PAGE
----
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Boston May Legally Bar Christian Flag From City Hall Flagpole, Federal Court Rules

Boston May Legally Bar Christian Flag From City Hall Flagpole, Federal Court Rules

A Christian flag flies below the flag of the United States. | (Photo: Pixabay / SESpider)

The city of Boston may legally deny a request to fly a Christian flag on a City Hall flagpole while accepting other cultural groups' requests to fly their flags, a federal judge ruled on Wednesday.

According to U.S. District Court Judge Denise J. Casper, the the city does not have to fly a Christian flag with a cross on it from a municipal flagpole on the same day in which the Christian civic group Camp Constitution hosts its Constitution Day and Citizenship Day events at City Hall Plaza.

The city had previously denied the request by the organization's director, Harold Shurtleff, last year on grounds that an unwritten policy doesn't permit the flying of nonsecular flags from the municipal flagpole.

The city would permit the group to hold its event and even fly a Christian flag, but just not from the city's flagpole. It would also let the group fly a nonsecular flag from the flagpole if it wanted.

Casper ruled that the city had not "unlawfully restricted Plaintiffs' ability to speak publicly."

"The City has only denied Plaintiffs permission to compel the City to endorse a particular religion by raising the Christian flag," the judge wrote in her 18-page ruling. "Given the range of options available to Plaintiffs for their event on City-owned property, the Court concludes Plaintiffs are unlikely to suffer irreparable harm without an injunction."

Shurtleff and his attorneys at the Liberty Counsel had argued in a lawsuit that his constitutional rights had been violated by the city's denial. The lawsuit against the city claimed that the city regularly flies flags that contain "explicit religious" language and symbols.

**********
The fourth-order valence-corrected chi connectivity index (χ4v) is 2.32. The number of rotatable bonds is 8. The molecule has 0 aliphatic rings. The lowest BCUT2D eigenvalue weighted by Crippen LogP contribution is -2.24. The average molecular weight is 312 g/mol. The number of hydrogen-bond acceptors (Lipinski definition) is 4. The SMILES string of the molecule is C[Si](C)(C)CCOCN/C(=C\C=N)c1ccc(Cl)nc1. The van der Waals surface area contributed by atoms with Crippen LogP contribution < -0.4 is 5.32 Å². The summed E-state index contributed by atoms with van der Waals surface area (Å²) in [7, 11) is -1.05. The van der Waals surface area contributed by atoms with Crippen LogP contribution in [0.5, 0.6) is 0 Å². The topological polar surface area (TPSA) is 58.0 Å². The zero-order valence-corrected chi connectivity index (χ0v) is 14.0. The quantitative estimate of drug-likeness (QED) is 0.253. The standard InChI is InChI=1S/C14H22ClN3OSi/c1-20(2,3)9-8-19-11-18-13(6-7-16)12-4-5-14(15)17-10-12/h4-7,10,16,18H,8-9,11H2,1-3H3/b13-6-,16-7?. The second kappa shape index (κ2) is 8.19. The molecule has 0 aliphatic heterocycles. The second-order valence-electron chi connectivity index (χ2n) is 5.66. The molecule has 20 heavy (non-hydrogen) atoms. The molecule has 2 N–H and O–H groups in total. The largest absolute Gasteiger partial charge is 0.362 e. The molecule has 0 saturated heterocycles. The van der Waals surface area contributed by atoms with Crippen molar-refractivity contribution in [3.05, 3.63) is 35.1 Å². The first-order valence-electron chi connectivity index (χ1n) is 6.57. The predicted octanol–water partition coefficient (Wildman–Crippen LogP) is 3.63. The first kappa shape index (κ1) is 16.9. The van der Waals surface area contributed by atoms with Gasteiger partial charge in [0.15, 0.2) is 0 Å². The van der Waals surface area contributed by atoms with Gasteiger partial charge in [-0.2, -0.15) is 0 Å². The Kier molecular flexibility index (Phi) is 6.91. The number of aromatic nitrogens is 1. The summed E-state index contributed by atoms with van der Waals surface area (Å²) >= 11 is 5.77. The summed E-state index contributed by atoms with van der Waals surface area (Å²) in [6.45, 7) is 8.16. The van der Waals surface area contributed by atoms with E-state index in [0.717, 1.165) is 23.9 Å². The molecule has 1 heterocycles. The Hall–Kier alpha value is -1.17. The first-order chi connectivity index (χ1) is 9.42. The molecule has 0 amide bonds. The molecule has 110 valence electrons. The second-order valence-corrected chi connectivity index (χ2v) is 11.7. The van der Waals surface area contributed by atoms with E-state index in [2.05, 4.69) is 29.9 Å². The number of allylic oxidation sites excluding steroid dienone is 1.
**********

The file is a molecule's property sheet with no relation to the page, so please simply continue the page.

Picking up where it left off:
One of those flags, he argued, is the city's own flag. The Boston city flag contains the Latin phrase for "God be with us as he was with our fathers."

The lawsuit also points out how the city allows the Bunker Hill Flag to be raised to commemorate the Revolutionary War Battle of Bunker Hill on Bunker Hill Day each June 17.

The Bunker Hill Flag contains a red St. George's Cross and a small green pine tree against a white square in the upper left corner of the mostly blue flag.

Additionally, the lawsuit details the religious significance of the Portuguese flag that has been allowed to fly in the past on the City Hall Plaza flagpole.

"Defendants' unwritten policy that prohibits 'non-secular' flags in the City's designated public forum of the City Hall Flagpoles is unconstitutional in that it grants unbridled discretion to government officials to determine what is 'non-secular' and therefore to impermissibly ban expressive displays on the basis of content, viewpoint, or other unconstitutional grounds," the lawsuit contends.

Casper argued in her ruling that the flags that Shurtleff mentioned all pass the "Lemon test" because their "primary effort is not to advance or inhibit religion."

"The names of the flags alone are enough to reveal their primary purposes," she wrote. "The Christian flag primarily represents a specific religion, while the other cited flags represent a sovereign nation, a city government and a group committed to remembering a military victory."

The lawsuit argues that the city's unwritten policy preventing the flying of nonsecular flags constitutes "an unconstitutional prior restraint on speech."

"Today's ruling disregards the evidence that the city of Boston treats its flagpole as a public forum for all applicants except when it comes to a religious viewpoint," Roger Gannam, Liberty Counsel assistant vice president of legal affairs, said in a statement. "The Constitution does not allow the city to treat Camp Constitution and other Christian organizations differently from all others who are allowed to raise their flags for important events."

Courthouse News Service reports that Liberty Counsel vowed in a statement to appeal the ruling.

"The District Court acknowledged the exclusion of the flag was content-based censorship and that the city historically allowed a wide array of private speech, but the judge denied the preliminary injunction," the statement reads. "And, despite the fact that the city's policy refers to the flagpole as a 'public forum,' the opinion makes no mention of this critical fact."

Follow Samuel Smith on Twitter: @IamSamSmithFollow Samuel Smith on Facebook: SamuelSmithCP

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